As for sound, it's a 1948 mono track. The voices are clear and easily understood, while the occasional dramatic music is as muted and spectrum-centered as you might expect from a sound mix that is over fifty years old. Only your center channel is needed, and not too much of that.

Humphrey Bogart might be the hero, and Lauren Bacall (The Shootist, Murder on the Orient Express, The Big Sleep) his love interest, but this film belongs to Edward G. Robinson (Soylent Green, The Ten Commandments, Double Indemnity). His confident, coiled menace and lust for power is impressive, but no more than his startling descent into fear when the unstoppable fury of the hurricane leaves Rocco helpless and insecure. A most compelling performance, with Lionel Barrymore a close second. Generous to a fault for his friends and family, but with the impotent rage of a chained tiger for his enemies, his James Temple stands at the opposite end of the moral spectrum from Rocco, with the confused and reluctant Frank McCloud in the middle.

Humphrey Bogart (The Caine Mutiny, Casablanca, The Maltese Falcon) has evident charisma and acting skill. However, his Frank McCloud is so even-tempered and hard to read that to a certain extent we must take his status as war-weary veteran on faith. Lauren Bacall plies her acting craft decently, but never quite makes it past the scripted admiration for Frank McCloud to believable chemistry. Claire Trevor, Rocco's boozy floozy, deserved her Oscar for Best Supporting Actress for her pathetic yet very human portrayal as a failed singer fighting to retain her self-respect.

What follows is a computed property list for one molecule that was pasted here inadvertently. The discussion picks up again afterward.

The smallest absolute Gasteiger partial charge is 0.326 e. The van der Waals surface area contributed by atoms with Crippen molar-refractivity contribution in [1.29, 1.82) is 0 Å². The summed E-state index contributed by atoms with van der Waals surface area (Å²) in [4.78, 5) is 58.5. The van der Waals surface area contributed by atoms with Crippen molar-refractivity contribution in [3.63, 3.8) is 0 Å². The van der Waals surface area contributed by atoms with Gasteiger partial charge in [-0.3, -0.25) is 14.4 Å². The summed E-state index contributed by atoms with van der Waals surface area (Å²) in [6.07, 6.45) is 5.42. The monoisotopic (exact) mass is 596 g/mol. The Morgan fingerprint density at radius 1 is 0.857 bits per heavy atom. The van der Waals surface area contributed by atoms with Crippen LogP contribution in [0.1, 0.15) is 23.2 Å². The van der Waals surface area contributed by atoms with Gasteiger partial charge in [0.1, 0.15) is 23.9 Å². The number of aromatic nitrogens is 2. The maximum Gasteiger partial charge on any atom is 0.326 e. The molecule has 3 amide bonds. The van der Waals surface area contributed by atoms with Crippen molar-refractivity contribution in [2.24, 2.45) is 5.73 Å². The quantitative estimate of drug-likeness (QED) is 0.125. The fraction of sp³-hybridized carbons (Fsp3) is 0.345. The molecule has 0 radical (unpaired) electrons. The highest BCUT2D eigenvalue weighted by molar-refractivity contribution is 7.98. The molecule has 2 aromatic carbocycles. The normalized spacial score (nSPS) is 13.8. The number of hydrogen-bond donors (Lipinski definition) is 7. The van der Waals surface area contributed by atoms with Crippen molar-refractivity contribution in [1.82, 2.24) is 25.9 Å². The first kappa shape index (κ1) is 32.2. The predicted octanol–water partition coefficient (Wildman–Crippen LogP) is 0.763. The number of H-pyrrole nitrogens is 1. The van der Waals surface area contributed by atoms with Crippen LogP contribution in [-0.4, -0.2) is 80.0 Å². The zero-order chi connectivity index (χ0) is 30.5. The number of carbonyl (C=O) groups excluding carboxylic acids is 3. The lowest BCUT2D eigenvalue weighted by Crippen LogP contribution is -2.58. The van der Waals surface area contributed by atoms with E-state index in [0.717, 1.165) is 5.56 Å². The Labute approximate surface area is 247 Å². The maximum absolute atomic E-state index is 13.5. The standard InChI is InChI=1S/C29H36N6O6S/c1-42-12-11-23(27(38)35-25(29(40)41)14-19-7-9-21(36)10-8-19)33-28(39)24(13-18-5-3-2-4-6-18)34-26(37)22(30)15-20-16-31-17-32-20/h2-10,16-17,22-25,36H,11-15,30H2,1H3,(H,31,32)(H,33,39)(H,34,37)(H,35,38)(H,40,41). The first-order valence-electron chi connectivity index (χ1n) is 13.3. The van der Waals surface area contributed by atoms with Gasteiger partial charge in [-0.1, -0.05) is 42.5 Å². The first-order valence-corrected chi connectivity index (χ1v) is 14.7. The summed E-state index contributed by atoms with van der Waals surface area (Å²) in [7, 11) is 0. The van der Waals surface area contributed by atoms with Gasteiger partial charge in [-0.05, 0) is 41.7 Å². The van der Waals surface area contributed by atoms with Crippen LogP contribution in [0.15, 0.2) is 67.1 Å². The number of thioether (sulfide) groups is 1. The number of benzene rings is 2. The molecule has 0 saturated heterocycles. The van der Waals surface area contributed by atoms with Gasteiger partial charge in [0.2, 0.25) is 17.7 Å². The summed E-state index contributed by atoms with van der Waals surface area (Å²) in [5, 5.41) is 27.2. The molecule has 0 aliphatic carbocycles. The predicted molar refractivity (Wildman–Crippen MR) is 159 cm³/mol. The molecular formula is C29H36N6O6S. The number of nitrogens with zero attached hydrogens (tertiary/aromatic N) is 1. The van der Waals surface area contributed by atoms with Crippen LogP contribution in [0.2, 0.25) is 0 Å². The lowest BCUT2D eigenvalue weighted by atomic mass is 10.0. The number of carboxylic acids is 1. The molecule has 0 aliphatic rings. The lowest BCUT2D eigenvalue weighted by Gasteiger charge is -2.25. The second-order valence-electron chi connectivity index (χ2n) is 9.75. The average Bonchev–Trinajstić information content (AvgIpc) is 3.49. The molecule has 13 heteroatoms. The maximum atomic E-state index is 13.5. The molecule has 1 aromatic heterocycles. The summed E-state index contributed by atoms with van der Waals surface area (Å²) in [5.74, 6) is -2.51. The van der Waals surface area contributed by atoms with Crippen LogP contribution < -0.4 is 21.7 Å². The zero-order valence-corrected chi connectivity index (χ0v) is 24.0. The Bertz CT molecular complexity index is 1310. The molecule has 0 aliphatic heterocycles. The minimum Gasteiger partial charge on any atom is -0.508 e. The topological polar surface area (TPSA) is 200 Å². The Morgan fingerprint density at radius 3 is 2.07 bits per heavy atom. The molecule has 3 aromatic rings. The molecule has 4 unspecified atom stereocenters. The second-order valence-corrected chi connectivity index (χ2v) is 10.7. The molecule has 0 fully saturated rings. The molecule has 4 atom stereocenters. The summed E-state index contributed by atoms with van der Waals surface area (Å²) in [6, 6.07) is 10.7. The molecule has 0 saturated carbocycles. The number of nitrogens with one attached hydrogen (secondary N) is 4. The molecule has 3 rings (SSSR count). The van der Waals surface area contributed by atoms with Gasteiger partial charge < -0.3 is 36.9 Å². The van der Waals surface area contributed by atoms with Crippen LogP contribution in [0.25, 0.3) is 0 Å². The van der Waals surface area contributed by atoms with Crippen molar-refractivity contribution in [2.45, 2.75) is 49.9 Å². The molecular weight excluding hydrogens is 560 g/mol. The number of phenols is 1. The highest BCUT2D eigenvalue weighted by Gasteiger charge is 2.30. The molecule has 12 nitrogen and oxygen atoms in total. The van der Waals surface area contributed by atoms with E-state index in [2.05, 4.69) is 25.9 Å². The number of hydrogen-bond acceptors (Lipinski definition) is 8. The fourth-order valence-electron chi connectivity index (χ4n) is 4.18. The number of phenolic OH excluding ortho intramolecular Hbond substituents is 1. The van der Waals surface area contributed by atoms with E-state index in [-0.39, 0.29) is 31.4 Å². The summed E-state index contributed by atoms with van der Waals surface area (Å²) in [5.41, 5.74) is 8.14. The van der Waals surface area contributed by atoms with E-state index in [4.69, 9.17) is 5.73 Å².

As one might expect from its origins, Key Largo comes off very much as a stage play. Aside from the storm, the spark and dramatic fire comes from the collision of strong characters, evident motives, and acting talent. Moving along, slow but steady, the story of Key Largo may sacrifice detail and depth at times, but it makes up for it with mood and tension.

One James Bond trivia note: Rocco's gangster pal, Ziggy, is played by Marc Lawrence, who in the course of a career where gangsters were a specialty, later showed up as an ill-fated hoodlum in The Man With the Golden Gun.

The Rebuttal Witnesses

A classic film with some of the greatest actors of the time, and all we get is a lousy trailer? We don't even get a detailed biography and filmography for this collection of first-class actors. Nor does Warner see fit to advertise any of its other classic films by including their trailers here, or to include any helpful content aside from limited production notes.

Closing Statement

If you can stand a movie with no special effects, no alluring locations, but plenty of serious acting, then this is a movie you might want to try. Unless you are a classic film buff, I'd advise a rental prior to purchase ($25), because there's little here except for the movie.

The Verdict

Key Largo is acquitted, but Warner is found guilty of excessive indifference to classic cinema, and referred to the Court of Public Opinion for sentencing.

Review content copyright © 2000 Nicholas Sylvain; Site layout and review format copyright © 1998 - 2016 HipClick Designs LLC

Scales of Justice
Video: 75
Audio: 60
Extras: 4
Acting: 85
Story: 80
Average: 61

Perp Profile
Studio: Warner Bros.
Video Formats:
* Full Frame

Audio Formats:
* Dolby Digital 2.0 Mono (English)
* Dolby Digital 2.0 Mono (French)

* English
* French

Running Time: 101 Minutes
Release Year: 1948
MPAA Rating: Not Rated

Distinguishing Marks
* Theatrical Trailer
* Production Notes

* IMDb